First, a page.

FP: Do you subscribe to the belief that it is more financially difficult to be queer because people in power are interested in maintaing a society that is always reproducing or buying and creating more consumers?

JS: I think, especially right now, we're living in a society where there's such recession that whoever has the most amount of money is more respected. And I think that's very clear to me as a queer woman. I think queer women are known to have less money than queer men, or straight women, or straight men. And I think that it's a really interesting thing to be in, because people even say, 'I'm not going to have a lesbian party, they never even tip.' Even in the queer community, it's well known that lesbians are poor. And I think it's really funny, because I do find myself walking around expecting that people are going to think of me in a certain sense. And I don't know--we all know the percentages, and we all have to feel that must be the truth, and I hope that that can all even out at some point, but I think we're all in the same position right now. The economy is fucked, and we all know that.

FP: Where do you see LGBT progress right now? Are we living in a good time, are we moving backwards? Do you feel like progress is being made?

JS: I think that there's definitely progress being made. People ask me all the time about 'The L Word' or whatever, and they're like, 'Don't you think it's horrible? People will get the wrong sense of what we're about!' And I think that's true, it isn't always necessarily exactly what it's like for everybody in the world, but again, there's just haters out there. And I think it's important that there's visibility, no matter what kind of visibility it is. When you see gay people on the news, or if you see TV shows with gay characters, it might not sink in that that's activism, but it really is. Because what we're doing is creating visibility and just making it normal, and whether that's in the mainstream media or whatever, I think it's good, and that's just always been my standpoint.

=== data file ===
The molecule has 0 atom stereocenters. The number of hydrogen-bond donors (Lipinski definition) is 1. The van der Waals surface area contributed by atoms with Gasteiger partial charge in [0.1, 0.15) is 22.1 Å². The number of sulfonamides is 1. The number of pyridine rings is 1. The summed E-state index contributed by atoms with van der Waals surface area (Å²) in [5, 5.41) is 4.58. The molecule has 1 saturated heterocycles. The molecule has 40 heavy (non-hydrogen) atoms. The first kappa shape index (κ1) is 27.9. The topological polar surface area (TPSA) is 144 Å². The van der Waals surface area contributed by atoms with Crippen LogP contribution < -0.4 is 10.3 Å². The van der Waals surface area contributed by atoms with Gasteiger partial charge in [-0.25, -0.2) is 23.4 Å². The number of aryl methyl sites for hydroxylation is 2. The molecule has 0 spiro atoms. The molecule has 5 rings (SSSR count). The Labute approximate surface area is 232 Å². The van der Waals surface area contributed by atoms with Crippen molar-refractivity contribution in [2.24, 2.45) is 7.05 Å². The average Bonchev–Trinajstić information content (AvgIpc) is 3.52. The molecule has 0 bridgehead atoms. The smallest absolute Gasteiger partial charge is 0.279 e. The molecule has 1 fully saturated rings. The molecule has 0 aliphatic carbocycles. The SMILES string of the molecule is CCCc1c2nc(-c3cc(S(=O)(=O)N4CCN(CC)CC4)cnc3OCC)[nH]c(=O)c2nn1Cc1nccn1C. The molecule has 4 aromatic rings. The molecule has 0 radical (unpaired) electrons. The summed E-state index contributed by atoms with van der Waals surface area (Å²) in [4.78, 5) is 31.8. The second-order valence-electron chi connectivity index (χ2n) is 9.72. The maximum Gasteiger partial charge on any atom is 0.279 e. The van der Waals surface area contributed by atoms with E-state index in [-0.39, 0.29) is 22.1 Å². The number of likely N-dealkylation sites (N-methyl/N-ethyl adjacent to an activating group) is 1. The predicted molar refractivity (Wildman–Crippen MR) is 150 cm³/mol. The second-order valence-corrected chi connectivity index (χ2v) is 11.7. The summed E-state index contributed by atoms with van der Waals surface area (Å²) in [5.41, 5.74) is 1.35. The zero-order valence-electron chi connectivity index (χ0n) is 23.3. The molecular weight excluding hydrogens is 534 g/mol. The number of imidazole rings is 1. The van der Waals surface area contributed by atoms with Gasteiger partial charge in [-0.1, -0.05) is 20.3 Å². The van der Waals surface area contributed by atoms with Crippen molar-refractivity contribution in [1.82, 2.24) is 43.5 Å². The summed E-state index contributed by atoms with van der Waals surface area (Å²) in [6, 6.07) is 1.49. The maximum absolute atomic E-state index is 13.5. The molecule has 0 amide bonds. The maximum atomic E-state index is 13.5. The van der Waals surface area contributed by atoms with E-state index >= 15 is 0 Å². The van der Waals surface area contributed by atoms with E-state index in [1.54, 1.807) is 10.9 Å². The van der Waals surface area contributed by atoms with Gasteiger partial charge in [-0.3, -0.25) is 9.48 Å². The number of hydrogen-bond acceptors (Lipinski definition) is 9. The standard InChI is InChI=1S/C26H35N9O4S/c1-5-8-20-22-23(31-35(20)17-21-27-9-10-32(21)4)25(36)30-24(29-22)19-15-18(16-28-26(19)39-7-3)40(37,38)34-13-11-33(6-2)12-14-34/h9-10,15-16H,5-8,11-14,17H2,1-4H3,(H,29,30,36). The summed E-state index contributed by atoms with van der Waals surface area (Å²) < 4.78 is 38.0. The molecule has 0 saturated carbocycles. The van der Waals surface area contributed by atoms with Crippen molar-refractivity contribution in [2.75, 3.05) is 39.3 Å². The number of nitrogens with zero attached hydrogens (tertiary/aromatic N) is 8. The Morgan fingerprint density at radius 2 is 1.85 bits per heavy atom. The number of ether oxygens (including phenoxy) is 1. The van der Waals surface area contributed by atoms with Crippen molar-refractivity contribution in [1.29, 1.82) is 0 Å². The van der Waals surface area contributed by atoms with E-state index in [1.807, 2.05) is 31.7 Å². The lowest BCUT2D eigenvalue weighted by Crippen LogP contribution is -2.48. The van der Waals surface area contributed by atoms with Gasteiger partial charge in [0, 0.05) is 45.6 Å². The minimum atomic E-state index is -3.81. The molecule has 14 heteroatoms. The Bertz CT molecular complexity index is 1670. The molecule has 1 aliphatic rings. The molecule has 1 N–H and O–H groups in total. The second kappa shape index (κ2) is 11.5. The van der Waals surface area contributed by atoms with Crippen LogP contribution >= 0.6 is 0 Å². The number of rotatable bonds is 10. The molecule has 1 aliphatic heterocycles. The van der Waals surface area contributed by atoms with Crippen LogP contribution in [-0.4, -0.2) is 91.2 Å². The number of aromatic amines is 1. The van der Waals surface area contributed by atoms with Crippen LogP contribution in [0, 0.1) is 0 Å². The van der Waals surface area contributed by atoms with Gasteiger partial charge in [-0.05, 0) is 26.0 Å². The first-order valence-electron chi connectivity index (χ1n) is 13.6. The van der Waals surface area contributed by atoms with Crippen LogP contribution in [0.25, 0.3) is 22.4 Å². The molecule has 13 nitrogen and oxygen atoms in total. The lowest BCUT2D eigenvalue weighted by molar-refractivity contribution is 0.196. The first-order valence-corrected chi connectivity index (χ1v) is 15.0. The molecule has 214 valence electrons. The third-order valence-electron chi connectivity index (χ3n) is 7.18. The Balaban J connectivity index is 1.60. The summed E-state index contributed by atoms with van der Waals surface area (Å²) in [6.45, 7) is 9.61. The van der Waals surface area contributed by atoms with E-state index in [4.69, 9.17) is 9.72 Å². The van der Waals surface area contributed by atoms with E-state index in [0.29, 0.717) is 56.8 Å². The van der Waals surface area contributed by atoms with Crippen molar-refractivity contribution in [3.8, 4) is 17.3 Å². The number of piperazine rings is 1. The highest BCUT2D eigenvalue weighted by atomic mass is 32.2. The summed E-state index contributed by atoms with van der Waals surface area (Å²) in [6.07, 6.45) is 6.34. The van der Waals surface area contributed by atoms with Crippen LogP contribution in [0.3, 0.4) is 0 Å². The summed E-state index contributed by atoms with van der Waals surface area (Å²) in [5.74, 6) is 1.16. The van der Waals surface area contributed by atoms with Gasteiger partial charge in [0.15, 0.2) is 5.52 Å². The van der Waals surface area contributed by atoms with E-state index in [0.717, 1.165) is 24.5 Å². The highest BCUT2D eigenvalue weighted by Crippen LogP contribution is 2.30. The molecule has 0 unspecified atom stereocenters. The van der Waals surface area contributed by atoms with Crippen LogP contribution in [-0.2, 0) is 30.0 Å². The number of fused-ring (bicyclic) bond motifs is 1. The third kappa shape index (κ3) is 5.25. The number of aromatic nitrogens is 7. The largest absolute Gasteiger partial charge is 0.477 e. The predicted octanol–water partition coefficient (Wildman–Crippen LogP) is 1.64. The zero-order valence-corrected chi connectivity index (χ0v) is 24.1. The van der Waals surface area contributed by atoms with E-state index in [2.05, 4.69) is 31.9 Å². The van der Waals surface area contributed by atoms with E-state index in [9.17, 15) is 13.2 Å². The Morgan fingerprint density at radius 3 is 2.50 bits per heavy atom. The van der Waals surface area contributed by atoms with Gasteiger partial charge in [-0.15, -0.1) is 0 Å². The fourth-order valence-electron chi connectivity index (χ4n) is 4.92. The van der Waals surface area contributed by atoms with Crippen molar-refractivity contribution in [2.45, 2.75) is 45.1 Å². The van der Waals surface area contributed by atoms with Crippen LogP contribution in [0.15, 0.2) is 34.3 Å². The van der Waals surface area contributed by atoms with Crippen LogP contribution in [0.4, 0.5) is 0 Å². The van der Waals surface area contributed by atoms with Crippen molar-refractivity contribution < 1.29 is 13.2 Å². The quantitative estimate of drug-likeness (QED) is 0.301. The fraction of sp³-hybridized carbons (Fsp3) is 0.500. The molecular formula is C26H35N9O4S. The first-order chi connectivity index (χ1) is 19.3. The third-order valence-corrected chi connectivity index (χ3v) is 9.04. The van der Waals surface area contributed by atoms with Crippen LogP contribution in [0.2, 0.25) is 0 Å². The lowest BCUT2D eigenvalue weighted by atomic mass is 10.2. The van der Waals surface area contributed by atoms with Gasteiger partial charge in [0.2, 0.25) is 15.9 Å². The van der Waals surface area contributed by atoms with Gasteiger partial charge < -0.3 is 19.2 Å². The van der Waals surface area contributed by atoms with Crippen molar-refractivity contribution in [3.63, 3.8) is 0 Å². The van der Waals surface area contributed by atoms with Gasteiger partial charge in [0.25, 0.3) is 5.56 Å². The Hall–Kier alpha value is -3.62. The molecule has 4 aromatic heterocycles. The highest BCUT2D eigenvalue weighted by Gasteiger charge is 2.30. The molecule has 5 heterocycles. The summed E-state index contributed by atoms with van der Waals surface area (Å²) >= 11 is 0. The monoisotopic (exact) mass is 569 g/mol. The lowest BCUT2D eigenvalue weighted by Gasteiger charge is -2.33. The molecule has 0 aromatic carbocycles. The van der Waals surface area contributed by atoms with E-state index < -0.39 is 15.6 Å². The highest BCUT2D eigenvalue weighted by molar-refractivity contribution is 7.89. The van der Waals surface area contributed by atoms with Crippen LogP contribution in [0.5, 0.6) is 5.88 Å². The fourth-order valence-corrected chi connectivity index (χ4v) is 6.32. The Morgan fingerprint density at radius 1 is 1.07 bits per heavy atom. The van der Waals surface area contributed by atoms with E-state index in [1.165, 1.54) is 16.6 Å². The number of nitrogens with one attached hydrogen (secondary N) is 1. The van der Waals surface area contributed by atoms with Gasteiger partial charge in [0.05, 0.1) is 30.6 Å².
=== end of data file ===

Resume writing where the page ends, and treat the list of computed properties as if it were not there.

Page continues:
FP: What inspired you to write the Huffington Post editorial, and why did you choose that outlet?

JS: They actually asked me to start blogging for them, and suggested that I write about something that would create a conversation, and at the time that's what I was feeling, so I just thought that was a good opportunity for me to write about what I was feeling about put it out into the world and see what happened.

FP: Have you seen the kind of conversation you wanted emerging from that?